The fact that the majority of Muslims may be opposed to capitalism does not make Islam opposed to it. For Islam is an ideology which stands apart from its adherents in the same way that capitalism is a social system which stands apart from those who commit crimes in its name. 

It is not wealth that leads to decadence and corruption. It is wealth divorced from the values which make wealth possible. Values which are espoused by both capitalism and Islam. It’s should not be an oxymoron to add Islamic- capitalism to our list of hyphenations.  For Islam is a pro market religion with a pro- capitalism ideology.  The principles and spirit of capitalism took root in Islamic civilization long before the seeds were even planted in Europe. Long before there was Adam smith there was ibn Khaldun, who is the father of modern economics. And long before there was John Locke there was Ibn Tufyl, Who is said to have heralded in the scientific revolution. But never mind history. Never mind 800 years of economic prosperity, growth and progress. History is not important. But the Quran and the prophet of Islam is. And what they had to say on the matter matters.

The prophet Mohammed’s (saw) position can be encapsulated in the following Hadith or tradition. When the city of Medina encountered problems resulting in a shortage of food, not healthcare, but food, not childcare, but food, not internet access but food, and there were attempts by the prophet's companions imploring him to fix prices. The Prophet’s response was, “Allah grants plenty or shortage; He is the sustainer and real price maker. I wish to go to Him having done no injustice to anyone in blood or in property.” In other words economics must exist as an extension of natural law and fluctuate as naturally or catastrophically as the weather. Nature can be harsh but it is also predictable. And nature is never as harsh to man as man is to man. Historically every single massive economic disaster was manufactured through government interventions. In Islam, the law or Shariah is the codification of natural law within a particular social context.  And natural law is an extension of God’s will. A free market responds to mankind in the same way that nature does. To be commanded it must be obeyed. No exceptions must be made. 

The Quran’s position is equally clear in its endorsements. Success is defined as a goal, both in this life and in the next. The Quran emphasizes the contractual nature of human interaction with an emphasis on mutual agreement. And it holds property rights as a sacred trust which must never be violated by the state or other individuals. The Prophet emphasized the importance of property rights in his farewell pilgrimage by declaring to his followers that “Nothing shall be legitimate to a Muslim which belongs to a fellow Muslim unless it was given freely and willingly."

"O you who believe! Squander not your wealth among yourselves in vanity, except it be a trade by mutual consent."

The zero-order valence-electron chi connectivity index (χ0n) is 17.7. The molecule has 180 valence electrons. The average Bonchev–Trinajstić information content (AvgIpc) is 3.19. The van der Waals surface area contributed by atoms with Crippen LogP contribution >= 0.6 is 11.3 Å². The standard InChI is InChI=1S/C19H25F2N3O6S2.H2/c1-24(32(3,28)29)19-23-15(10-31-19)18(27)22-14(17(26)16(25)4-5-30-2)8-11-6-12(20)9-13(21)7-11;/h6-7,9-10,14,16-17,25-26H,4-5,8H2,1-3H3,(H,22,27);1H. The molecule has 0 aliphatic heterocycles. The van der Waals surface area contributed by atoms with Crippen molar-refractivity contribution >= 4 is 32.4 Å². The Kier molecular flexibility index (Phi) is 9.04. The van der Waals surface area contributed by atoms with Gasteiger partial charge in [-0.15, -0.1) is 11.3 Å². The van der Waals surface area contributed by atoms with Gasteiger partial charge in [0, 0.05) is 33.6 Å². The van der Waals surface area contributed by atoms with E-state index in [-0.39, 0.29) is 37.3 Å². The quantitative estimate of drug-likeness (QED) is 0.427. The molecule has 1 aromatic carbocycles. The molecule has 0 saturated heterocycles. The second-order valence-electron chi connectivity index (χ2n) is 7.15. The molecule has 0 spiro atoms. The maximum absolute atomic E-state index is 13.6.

“And in no wise covet those things in which Allah hath bestowed his gifts more freely on some of you than on others: to men is allotted what they earn and to women what they earn"

Islamic civilization's economic infrastructure was not built by the state, but by civil institutions like the Auqaf, which were charitable endowments. Property rights were expanded to include women. And a standard of weights and measures as well as commercial law were a few of the many features which pushed  Islamic civilization to the economic front lines. Islam is a religion which took the sacred and applied it to the secular world. But Islam is also an ideology which took the secular (man’s life and his property) and pronounced them sacred.

So if Islam was so ideologically advanced, then why did the Muslim Ummah decline to its present state?

When Muslim governments suppressed the scholarly tradition of Ijtihad or independent critical thinking, they petrified the process of Islamic jurisprudence and replaced it with a process of blind imitation called Taqlîd.  Hundreds of year’s worth of intellectual stagnation led to a brand of scholarship where government and religion began to foster an unhealthy alliance. And the qualifications of scholars began to hinge, not on their capacity to discover the world and its natural laws, but on their capacity to renounce them. Unlike the scholars of early Islamic civilization, who were completely independent of the government, the present scholars cannot boast any degree of intellectual freedom. Compare this to the founders of all four Sunni schools of Islam who endured persecution for refusing to collaborate with government entities. Abu Hanifa was imprisoned for refusing to accept a judgeship. Ibn Hanbal was tortured for refusing to endorse the state-sanctioned doctrine. The decline of civilization is the decline of critical thinking, which is almost always a feature of an unhealthy mixture between religion and politics. In Islam this also translates to being a mixture of economics and politics.  This because, the economic principles of early Islamic Civilization took their inspiration and guidance from a religious establishment that was divorced from government entities.

Islam is a religion which does not pin a man’s spirituality against his material interests. So if you are reading this sentence right now, you are pro capitalism. If you drink coffee, you are pro capitalism. If you are offended by my words, you are pro- capitalism. For it was capitalism which made your coffee affordable, your lap top possible, your freedom of speech non- negotiable.  So in the spirit of capitalism, I will do what every God fearing American does best. I will thank God Almighty for the blessings of this great country which I have not earned, but I will certainly work to preserve, not in spite of being Muslim but because of it. And God bless America.

Inas Younis is a freelance writer residing in Kansas. She has written for Muslim Girl Magazine and her work was featured in the anthology Living Islam Out Loud. She contributed this article to New Age Islam.

URL: http://newageislam.com/islamic-ideology/inas-younis,-new-age-islam/islam-and-capitalism--a-muslim’s-defense-of-capitalism/d/66371